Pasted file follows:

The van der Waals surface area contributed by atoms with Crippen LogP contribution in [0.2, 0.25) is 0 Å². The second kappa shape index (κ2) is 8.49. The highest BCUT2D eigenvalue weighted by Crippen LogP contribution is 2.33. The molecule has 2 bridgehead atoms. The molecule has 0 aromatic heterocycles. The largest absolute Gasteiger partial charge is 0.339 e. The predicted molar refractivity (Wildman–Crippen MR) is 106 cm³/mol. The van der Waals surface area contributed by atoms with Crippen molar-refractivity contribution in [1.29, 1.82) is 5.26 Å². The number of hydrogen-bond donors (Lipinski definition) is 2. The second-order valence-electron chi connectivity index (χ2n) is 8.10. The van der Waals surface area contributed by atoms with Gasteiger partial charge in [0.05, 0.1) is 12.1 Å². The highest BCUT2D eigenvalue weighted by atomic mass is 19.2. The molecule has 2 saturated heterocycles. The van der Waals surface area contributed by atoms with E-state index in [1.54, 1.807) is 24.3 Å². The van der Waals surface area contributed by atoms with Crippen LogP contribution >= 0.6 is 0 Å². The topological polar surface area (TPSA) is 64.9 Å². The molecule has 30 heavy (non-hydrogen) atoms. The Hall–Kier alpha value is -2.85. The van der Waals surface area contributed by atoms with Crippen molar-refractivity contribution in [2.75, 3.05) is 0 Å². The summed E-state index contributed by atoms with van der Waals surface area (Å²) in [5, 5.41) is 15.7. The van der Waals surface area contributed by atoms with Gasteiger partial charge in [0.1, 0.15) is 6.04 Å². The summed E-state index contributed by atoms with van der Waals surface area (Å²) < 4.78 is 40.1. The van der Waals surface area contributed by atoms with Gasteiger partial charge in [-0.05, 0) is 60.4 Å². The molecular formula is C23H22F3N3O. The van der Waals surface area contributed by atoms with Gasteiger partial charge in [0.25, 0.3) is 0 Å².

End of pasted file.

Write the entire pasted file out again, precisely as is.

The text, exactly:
The van der Waals surface area contributed by atoms with Crippen LogP contribution in [0.2, 0.25) is 0 Å². The second kappa shape index (κ2) is 8.49. The highest BCUT2D eigenvalue weighted by Crippen LogP contribution is 2.33. The molecule has 2 bridgehead atoms. The molecule has 0 aromatic heterocycles. The largest absolute Gasteiger partial charge is 0.339 e. The predicted molar refractivity (Wildman–Crippen MR) is 106 cm³/mol. The van der Waals surface area contributed by atoms with Crippen molar-refractivity contribution in [1.29, 1.82) is 5.26 Å². The number of hydrogen-bond donors (Lipinski definition) is 2. The second-order valence-electron chi connectivity index (χ2n) is 8.10. The van der Waals surface area contributed by atoms with Gasteiger partial charge in [0.05, 0.1) is 12.1 Å². The highest BCUT2D eigenvalue weighted by atomic mass is 19.2. The molecule has 2 saturated heterocycles. The van der Waals surface area contributed by atoms with E-state index in [1.54, 1.807) is 24.3 Å². The van der Waals surface area contributed by atoms with Crippen LogP contribution >= 0.6 is 0 Å². The topological polar surface area (TPSA) is 64.9 Å². The molecule has 30 heavy (non-hydrogen) atoms. The Hall–Kier alpha value is -2.85. The van der Waals surface area contributed by atoms with Crippen molar-refractivity contribution in [2.75, 3.05) is 0 Å². The summed E-state index contributed by atoms with van der Waals surface area (Å²) in [5, 5.41) is 15.7. The van der Waals surface area contributed by atoms with Gasteiger partial charge in [0.1, 0.15) is 6.04 Å². The summed E-state index contributed by atoms with van der Waals surface area (Å²) < 4.78 is 40.1. The van der Waals surface area contributed by atoms with Gasteiger partial charge in [-0.05, 0) is 60.4 Å². The molecular formula is C23H22F3N3O. The van der Waals surface area contributed by atoms with Gasteiger partial charge in [0.25, 0.3) is 0 Å².